KU’s tide will rise — or fall — with the production of Wayne Selden

As freshman Wayne Selden goes, so goes the Jayhawks' offense.  

Alonzo Adams/AP

Bill Self doesn’t need Wayne Selden to be the second coming of Joe Dumars. He just needs him not to be the second coming of Joe McDoakes.

Fun fact No. 1: When Kansas’ freshman off-guard nets just two or fewer field goals in a game, the Jayhawks are 0-3.

Fun fact No. 2: When Selden makes four or more, Kansas is 5-0.

The Jayhawks (10-4, 1-0 in the Big 12) may have an NBA front line, what with Joel Embiid and Perry Ellis rising from the paint like a pair of mighty oaks. But we’ve said it before and we’ll say it again:

Length is groovy. Length brings pro scouts into the concert hall like bears to a picnic. This particular guitar solo is going to last only as long as the backcourt can carry it.

The later in the season, the more unfriendly the environment, the more important it becomes to trot out guards with ice in their veins and blood on their hands. And wouldn’t ya know it: Point man Naadir Tharpe goes for 17 with three assists, Selden nets a career-high 24 with five 3-pointers, and KU wins, 90-83, in Norman against a feisty Oklahoma squad that beat ’em on this floor a year ago.

"Wayne got us off to a good start," Self told KUSports.com after the tilt. "It was nice to see a freshman step up."

Cough. Andrew Wiggins. Cough.

Hey, now, to be fair, even cover boys have "off" nights (2-of-9 shooting, nine points, four fouls, two turnovers, several perplexing decisions). Of the big Canadian’s first 14 games as a collegian, he’s reached double digits in points in 12 of them. Wiggins’ on-court demeanor and lack of visible emotion — hell, visible anything — may drive you bonkers, but he’s not the problem here. He’s not why the water in coach Self’s tap has alternated between hot and cold since Thanksgiving.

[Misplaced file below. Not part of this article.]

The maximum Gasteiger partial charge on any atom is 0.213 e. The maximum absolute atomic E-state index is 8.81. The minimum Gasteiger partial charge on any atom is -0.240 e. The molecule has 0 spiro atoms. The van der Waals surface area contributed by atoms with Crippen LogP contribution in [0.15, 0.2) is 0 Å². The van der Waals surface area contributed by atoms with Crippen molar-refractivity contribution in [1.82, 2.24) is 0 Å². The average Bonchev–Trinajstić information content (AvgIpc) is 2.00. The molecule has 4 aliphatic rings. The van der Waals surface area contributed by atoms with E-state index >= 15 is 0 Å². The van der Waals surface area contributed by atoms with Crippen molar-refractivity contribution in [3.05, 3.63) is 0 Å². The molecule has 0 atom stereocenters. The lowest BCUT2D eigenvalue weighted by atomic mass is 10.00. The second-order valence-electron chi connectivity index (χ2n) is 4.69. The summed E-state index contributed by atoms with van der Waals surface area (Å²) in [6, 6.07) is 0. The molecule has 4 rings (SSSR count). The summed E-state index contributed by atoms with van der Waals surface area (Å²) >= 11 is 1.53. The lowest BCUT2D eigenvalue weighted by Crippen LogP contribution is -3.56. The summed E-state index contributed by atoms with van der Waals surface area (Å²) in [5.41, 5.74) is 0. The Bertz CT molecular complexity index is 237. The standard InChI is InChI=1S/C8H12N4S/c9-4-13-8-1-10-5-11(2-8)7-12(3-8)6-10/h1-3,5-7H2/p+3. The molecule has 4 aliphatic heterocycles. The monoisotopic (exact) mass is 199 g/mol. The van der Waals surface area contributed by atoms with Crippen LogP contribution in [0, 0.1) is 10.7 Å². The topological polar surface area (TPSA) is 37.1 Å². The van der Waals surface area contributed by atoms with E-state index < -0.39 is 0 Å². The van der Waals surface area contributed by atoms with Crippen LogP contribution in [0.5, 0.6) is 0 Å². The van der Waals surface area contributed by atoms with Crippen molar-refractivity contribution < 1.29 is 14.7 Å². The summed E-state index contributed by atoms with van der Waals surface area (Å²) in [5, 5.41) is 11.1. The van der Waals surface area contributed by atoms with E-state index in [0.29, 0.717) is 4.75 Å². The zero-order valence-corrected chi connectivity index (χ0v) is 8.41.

Wednesday night, the Jayhawks made 29 buckets, or nearly twice the amount (17) they’d managed at home the previous Sunday against San Diego State. So, if you’re keeping score, that’s 93 points, followed by 57, followed by 90 again. With the mighty oaks down low and Wiggins, you pretty much know what you’re going to get. Until KU has more nights where they make 8 out of 16 from beyond the arc, opposing teams are going to be content to pack it in and see if the Baby Jays can make it rain from long-distance.


"Isn’t it amazing when you make shots?" Self pointed out after the contest, the 23rd straight occasion in which KU has opened league play with a victory.

The Jayhawks had 50 points at the half. They didn’t reach 50 last Sunday until there was 2:46 left in the tilt. When it comes to offense, KU is a roulette wheel that never stops spinning. Guess a number and hold your breath.

Which is not to say there weren’t a few pleasant surprises, or seeds to keep an eye on down the road. Conner Frankamp, seemingly missing for weeks, came off the bench late in the first half to relieve a foul-saddled Tharpe and accounted for five points in a span of 71 seconds, including a wide-open 3-pointer that the Sooners allowed the Wichita sniper about six weeks to set up for. The freshman guard’s jumper (also fairly uncontested) at the top of the key with five seconds left in the half capped a 7-0 KU run to end the half and an 11-5 run after a Self technical foul; a 39-39 game went to the break with the Jayhawks up 50-44.

"(He) just willed us back into the game," Self said.

Frankamp did the heavy lifting in the middle of the tilt, and Tharpe did it from the free throw line late. But the evening, end to end, belonged to Selden, the 6-foot-5 New Englander who has been as mercurial as Wiggins has been consistent.

His third trey put the Jayhawks up 20-11 with 13:32 to go in the first half, and yet the freshman’s most heads-up contribution might have come at the 6:04 mark of the second half with KU leading, 78-74. As the rock caromed, pinball-style, off the fingers and ankles of various Sooners and Jayhawks, Selden raced all the way across the court and dove to retrieve it, beating at least two Oklahoma chasers, preserving the possession, and calling timeout before he could slide out of bounds.

"He’s a load," Self said of Selden.

He’s also vital to the cause, like it or not. Wiggins and Tharpe and Frank Mason and Brannen Greene will continue to make waves, through bad times and good. Selden is the tide that can lift all the boats around him. Or sink them.

You can follow Sean Keeler on Twitter @seankeeler or email him at seanmkeeler@gmail.com.